Full Text Available Combining the teaching of thinking skills and a second language seems a plausible way to promote language acquisition. The teaching of thinking is explained, with an example from the curriculum of de Bono. Arguments supporting the thinking-L2 combination come from theory, practice, its benefits to teaching skills, national needs, and successful implementation. Research literature is reviewed, and a major study in South Africa is summarized. Die kombinasie van die onderrig van denkvaardighede en tweede taal blyk 'n aanneemlike metode om taalverwerwing te bevorder. Die onderrig van denke word aangedui, met 'n voorbeeld uit die kurrikulum van De Bono. Argumente wat die kombinasie van denke en tweede taal ondersteun, word gebaseer op teorie, praktyk, voordele vir onderwysvaardighede, nasionale behoeftes, en suksesvolle toepassing. Navorsingsartikels word in oi!nskou geneem, en 'n belangrike navorsingstudie word opgesom.
Carol A. Puhl
Full Text Available The author presents the history of European thought about death since Socrates and Plato and accepts the recent stance of Levinas and Derrida. According to Hegel the life of spirit is the passing through other and other kinds of deaths. Kierkegaard claims that we can not think about absolute nothing (but we can threaten it. For Nietzsche death is the biggest truism, for Heidegger it is the most certain truth (human being is being to death and for Sartre it is a brutal fact. Levinas and Derrida claim that thinking about death is the beginning of ethics.
Full Text Available In this study, the researchers investigate the relationship between thinking style preference, emotional intelligence and leadership effectiveness in an institution of higher education. The measuring instruments used were the Neethling Brain Preference Profle (NBPP and the Mayer, Salovey and Caruso Emotional Intelligence Test (MSCEIT, as well as the Kouzes and Posner Leadership Practices Inventory (LPI. The sample comprised 138 managers within a higher education institution. The researchers found some evidence to support the relationship between thinking style, emotional intelligence (EI and leadership effectiveness. The researchers concluded that facets of brain dominance and emotional intelligence may be potentially useful predictors of transformational leadership behaviours.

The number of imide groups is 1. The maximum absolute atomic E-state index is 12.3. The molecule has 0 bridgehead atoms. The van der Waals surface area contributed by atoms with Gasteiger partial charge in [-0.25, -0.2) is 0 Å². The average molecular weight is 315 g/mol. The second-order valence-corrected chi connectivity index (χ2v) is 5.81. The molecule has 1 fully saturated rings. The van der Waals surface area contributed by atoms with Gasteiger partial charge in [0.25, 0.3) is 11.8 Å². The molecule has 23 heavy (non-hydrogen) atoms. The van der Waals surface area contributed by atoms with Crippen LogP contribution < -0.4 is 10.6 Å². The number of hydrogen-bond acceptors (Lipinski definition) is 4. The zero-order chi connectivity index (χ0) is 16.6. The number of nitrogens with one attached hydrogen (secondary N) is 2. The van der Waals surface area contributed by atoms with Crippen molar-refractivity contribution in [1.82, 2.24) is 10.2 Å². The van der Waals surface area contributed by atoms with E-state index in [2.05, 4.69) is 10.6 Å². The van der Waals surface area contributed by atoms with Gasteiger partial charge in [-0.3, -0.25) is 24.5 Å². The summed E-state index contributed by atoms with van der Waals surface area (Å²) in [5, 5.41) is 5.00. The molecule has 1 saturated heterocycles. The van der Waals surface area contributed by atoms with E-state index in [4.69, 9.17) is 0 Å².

Tessie H. Herbst
The present study is a further examination of the contributions of thinking styles to academic achievement (see L-F. Zhang, 2001a, 2001b, 2002f; L-F. Zhang & R. J. Sternberg, 1998). Secondary school students in Hong Kong (N = 250; 131 from a Catholic boys' school and 119 from a Protestant girls' school) participated in the study. Students' scores on the Thinking Styles Inventory (R. J. Sternberg & R. K. Wagner, 1992) were used to predict their academic achievement in 16 subjects after age, ge...
Full Text Available Problem solving theory and practice suggest that thinking is more important to solving problems than knowledge and that it is possible to teach thinking in situations where little or no knowledge of the problem is needed. Such an assumption has led problem solving advocates to champion content-less heuristics as the primary element of problem solving while relegating the knowledge base and the application of concepts or transfer to secondary status. In the following theoretical analysis, it will be argued that the knowledge base and transfer of knowledge—not the content-less heuristic—are the most essential elements of problem solving.
Developing mathematical thinking is one of major aims of mathematics education. In mathematics education research, there are a number of researches which describe what it is and how we can observe in experimental research. However, teachers have difficulties developing it in the classrooms. This book is the result of lesson studies over the past 50 years. It describes three perspectives of mathematical thinking: Mathematical Attitude (Minds set), Mathematical Methods in General and Mathematical Ideas with Content and explains how to develop them in the classroom with illuminating examples.